It is cold and still, the moon well below the ridge. The Milky Way fogs a streak of infinity overhead and the Big Dipper rides impossibly high over the north horizon. Everything else is deep black. Not a light to be seen, or hint of light over the horizon.
WT’s flashlight paints stark shadow forms: prickly pear, creosote bush and deadly lechuguilla darts, the shadows glide against and under one another. The rocks he crunches under cowboy boots, and heavy breathing are the only sounds — the coyotes have not found the deer yet.
Now he swings the flashlight half-circle, lighting the brush and thorn higher up, looking for the handkerchief he tied to the buggy-whip ocotillo to mark the mule deer he left gutted before dark. I wait and hope too.
WT has been having chest pains lately and when he told me of the mulie he’d shot that had wandered away. I volunteered to help drag it out. Nephew Scotty, who was supposed to help him was late, and WT was afraid the coyotes had found it. Just as we were about to leave, Scotty arrived and the three of us took Big Red to a spot close to the fence. We coursed the rough hillside repeatedly without luck. Having only sandals and wool socks, I was terrified of all the nasty spikes hiding in the dark, particularly the lechuguilla which has barbs, and stiff enough to pierce a foot. I hadn’t told WT of my minimal footwear for fear he would try and drag the deer out by himself. Talk about living in the moment. I was as alert as I can ever remember being.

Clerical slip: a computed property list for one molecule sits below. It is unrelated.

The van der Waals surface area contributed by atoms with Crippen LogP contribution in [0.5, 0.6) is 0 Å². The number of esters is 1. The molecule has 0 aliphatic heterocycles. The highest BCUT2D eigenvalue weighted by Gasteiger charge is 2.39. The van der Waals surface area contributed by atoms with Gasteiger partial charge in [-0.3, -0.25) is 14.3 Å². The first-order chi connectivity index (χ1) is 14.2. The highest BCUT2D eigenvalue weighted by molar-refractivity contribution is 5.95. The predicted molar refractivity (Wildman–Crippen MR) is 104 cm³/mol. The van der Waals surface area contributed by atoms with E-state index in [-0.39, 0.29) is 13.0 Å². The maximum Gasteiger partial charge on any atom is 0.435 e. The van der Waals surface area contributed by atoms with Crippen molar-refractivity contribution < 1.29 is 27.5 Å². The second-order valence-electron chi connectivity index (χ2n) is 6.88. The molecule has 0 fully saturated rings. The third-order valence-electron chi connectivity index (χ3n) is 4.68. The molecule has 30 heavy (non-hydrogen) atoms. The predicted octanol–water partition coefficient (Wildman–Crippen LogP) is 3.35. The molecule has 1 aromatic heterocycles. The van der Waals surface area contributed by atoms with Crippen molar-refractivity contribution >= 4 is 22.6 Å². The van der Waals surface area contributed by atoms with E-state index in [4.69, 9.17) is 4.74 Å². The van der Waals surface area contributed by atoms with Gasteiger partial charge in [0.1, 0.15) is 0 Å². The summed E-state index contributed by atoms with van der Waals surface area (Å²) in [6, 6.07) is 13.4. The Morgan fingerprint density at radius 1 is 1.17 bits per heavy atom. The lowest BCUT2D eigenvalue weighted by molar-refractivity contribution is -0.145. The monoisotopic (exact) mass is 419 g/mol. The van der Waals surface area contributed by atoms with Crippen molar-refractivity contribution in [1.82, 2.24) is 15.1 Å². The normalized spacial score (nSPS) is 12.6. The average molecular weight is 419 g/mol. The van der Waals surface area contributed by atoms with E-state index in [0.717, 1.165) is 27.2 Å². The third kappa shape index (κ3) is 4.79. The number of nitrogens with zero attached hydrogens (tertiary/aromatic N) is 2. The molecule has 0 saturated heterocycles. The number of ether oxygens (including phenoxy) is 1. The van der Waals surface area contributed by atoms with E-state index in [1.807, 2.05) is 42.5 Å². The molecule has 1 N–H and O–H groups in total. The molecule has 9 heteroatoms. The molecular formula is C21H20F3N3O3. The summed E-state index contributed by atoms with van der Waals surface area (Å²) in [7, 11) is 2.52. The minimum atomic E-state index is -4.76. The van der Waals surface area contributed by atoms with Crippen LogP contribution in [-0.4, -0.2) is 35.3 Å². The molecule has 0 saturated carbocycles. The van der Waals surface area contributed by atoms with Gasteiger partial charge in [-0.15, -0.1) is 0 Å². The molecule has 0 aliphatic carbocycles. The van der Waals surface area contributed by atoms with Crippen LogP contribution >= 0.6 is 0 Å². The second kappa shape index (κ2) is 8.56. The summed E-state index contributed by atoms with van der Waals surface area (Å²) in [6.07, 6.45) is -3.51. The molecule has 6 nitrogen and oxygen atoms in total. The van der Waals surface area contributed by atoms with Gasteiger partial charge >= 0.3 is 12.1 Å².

After about an hour, WT’s light found the handkerchief and the deer. Scotty and I started dragging. He’s in his 40’s and smokes heavily and he gave out about every 30 yards, so it took us a good while to drag it the third of a mile to the truck.
At each stop I stood, neck back, gawking at the crisp heavens, seeing as many stars as I have ever seen anywhere.
Today we skinned and quartered the deer. His legs were full of lechuguilla spikes, broken off deep in muscle.